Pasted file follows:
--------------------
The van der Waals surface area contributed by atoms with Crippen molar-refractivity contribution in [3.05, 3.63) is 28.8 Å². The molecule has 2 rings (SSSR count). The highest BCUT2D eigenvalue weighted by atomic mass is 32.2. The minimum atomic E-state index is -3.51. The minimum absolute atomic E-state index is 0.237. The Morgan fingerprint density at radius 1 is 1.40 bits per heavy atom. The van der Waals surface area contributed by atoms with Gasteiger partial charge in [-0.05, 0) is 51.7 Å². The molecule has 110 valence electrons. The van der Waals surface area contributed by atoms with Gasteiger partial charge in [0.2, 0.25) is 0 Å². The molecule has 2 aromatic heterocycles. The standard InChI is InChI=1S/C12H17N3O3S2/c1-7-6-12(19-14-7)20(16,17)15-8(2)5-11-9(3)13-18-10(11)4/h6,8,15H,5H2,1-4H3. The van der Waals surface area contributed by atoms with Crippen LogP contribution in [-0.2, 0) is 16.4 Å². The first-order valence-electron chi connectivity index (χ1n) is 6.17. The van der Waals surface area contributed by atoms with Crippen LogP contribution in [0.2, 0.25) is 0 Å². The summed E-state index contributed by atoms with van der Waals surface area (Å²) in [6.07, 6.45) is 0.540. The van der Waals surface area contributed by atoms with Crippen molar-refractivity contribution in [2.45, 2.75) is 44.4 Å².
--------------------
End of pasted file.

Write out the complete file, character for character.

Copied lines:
The van der Waals surface area contributed by atoms with Crippen molar-refractivity contribution in [3.05, 3.63) is 28.8 Å². The molecule has 2 rings (SSSR count). The highest BCUT2D eigenvalue weighted by atomic mass is 32.2. The minimum atomic E-state index is -3.51. The minimum absolute atomic E-state index is 0.237. The Morgan fingerprint density at radius 1 is 1.40 bits per heavy atom. The van der Waals surface area contributed by atoms with Gasteiger partial charge in [-0.05, 0) is 51.7 Å². The molecule has 110 valence electrons. The van der Waals surface area contributed by atoms with Gasteiger partial charge in [0.2, 0.25) is 0 Å². The molecule has 2 aromatic heterocycles. The standard InChI is InChI=1S/C12H17N3O3S2/c1-7-6-12(19-14-7)20(16,17)15-8(2)5-11-9(3)13-18-10(11)4/h6,8,15H,5H2,1-4H3. The van der Waals surface area contributed by atoms with Crippen LogP contribution in [-0.2, 0) is 16.4 Å². The first-order valence-electron chi connectivity index (χ1n) is 6.17. The van der Waals surface area contributed by atoms with Crippen LogP contribution in [0.2, 0.25) is 0 Å². The summed E-state index contributed by atoms with van der Waals surface area (Å²) in [6.07, 6.45) is 0.540. The van der Waals surface area contributed by atoms with Crippen molar-refractivity contribution in [2.45, 2.75) is 44.4 Å².